Christmas fills rooms

The Baltimore Sun

Designing a room with a white decor can be a challenge.

Just ask Kristin Chambers and Renee Houston Zemanski.

They spent a year looking for the perfect white furniture, adornments, fabrics and accent pieces.

"It was hard to find what we wanted," said Zemanski, an Annapolis resident. "We looked at antique shops and furniture stores. I have three boys and two dogs, so having an all-white room has always been a dream of mine. I wanted to create the perfect room."

On a recent afternoon, the women put the final touches on a room they named "White Christmas Ice Palace."

The room, a women's retreat, is one of about 20 rooms lavishly decorated for the 3rd annual Christmas House, a designers showcase to benefit the Springhill Center for Family Development. The Crownsville center offers programs for youth and families, marriage preparation and enrichment, and counseling.

Last year, more than $40,000 was raised during the event that will kick off with a cocktail party and a silent and live auction on Friday, Zemanski said. The items to be auctioned include jewelry, a trip and sports memorabilia, as well as items from each decorator. There also will be shops and vendors during the entire run show house.

The three-story house, called Springhill, was built in the 1850s by the Baldwin family and remained in the family for about 100 years. It was sold in 1949 to the Petty family for $12,000. The most recent family to live in the house was the Hatfields, who purchased Springhill in 1989 and then restored it. Springhill was purchased in 2002 and made into a center for family development.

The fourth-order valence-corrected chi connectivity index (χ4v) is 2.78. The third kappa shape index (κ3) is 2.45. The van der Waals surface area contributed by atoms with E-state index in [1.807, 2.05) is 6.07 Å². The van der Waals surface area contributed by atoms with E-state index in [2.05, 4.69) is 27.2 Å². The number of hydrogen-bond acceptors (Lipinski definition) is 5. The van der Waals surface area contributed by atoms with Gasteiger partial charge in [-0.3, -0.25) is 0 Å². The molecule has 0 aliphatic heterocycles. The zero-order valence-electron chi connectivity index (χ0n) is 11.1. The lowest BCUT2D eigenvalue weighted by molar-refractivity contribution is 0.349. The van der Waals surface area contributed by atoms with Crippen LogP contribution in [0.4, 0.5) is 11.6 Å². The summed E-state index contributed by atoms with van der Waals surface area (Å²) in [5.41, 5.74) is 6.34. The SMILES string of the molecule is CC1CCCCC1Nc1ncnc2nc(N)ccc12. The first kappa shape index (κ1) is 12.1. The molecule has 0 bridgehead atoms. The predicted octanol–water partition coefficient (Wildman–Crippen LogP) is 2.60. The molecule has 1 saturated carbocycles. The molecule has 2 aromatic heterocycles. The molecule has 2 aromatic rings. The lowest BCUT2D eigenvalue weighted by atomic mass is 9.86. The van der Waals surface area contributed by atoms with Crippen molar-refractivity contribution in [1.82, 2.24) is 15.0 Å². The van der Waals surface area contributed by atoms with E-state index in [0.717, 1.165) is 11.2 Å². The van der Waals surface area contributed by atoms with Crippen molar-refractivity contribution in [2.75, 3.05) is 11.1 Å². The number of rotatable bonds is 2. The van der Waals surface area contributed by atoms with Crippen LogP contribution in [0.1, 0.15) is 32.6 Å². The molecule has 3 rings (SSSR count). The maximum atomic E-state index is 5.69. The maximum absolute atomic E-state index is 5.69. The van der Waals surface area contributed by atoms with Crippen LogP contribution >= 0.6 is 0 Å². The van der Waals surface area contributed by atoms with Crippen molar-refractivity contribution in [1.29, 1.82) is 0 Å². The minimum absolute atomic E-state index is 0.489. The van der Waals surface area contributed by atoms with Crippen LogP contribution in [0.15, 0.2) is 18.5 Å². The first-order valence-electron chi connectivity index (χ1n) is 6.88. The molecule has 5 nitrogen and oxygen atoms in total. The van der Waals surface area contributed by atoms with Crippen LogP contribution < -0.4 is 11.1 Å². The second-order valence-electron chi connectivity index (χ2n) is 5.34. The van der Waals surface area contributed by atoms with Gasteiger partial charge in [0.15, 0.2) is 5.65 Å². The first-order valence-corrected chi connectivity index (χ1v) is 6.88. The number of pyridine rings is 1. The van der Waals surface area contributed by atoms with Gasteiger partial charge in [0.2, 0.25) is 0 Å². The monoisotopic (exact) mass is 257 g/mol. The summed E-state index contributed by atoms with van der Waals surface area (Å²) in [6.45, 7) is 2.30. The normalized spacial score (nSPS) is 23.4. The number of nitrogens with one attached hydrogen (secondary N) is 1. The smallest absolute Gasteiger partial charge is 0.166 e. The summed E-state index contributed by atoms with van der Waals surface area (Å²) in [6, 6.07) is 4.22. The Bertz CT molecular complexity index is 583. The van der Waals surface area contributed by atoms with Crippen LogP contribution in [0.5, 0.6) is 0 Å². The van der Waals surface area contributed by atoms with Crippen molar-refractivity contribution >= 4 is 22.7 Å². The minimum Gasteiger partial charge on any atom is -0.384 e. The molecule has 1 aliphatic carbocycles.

The house has more than 30 rooms, four fireplaces and about 10 sets of French doors. Springhill was featured in Better Homes and Gardens in 2005, during the first Christmas decorator showcase. Each room in the house is furnished with a decor selected by the interior designers.

The idea to start the designers show house came after another group stopped doing one, said Maura Kohlhafer, an administrator of Springhill and a co-chairwoman of the event. Springhill center officials picked up the idea but wanted to distinguish it among all the other show houses, she said.

"All the houses in the area seem to be the same old thing," she said. "I wanted something to make our house unique."

They decided on a house decorated using Christmas as the dominant theme, she said. The first year they begged designers to help; the second year, a full array of designers signed up. This year, designers began calling to ask to participate as soon as last year's showhouse closed, she said.

On a recent afternoon, decorators were busy putting the final touches on their rooms.

Chambers, the owner of Inspirations by Kristin, an interior design business in Annapolis, and Zemanski, a home decorating editor and writer, selected unique items that totaled less than $1,000 for the lavish room.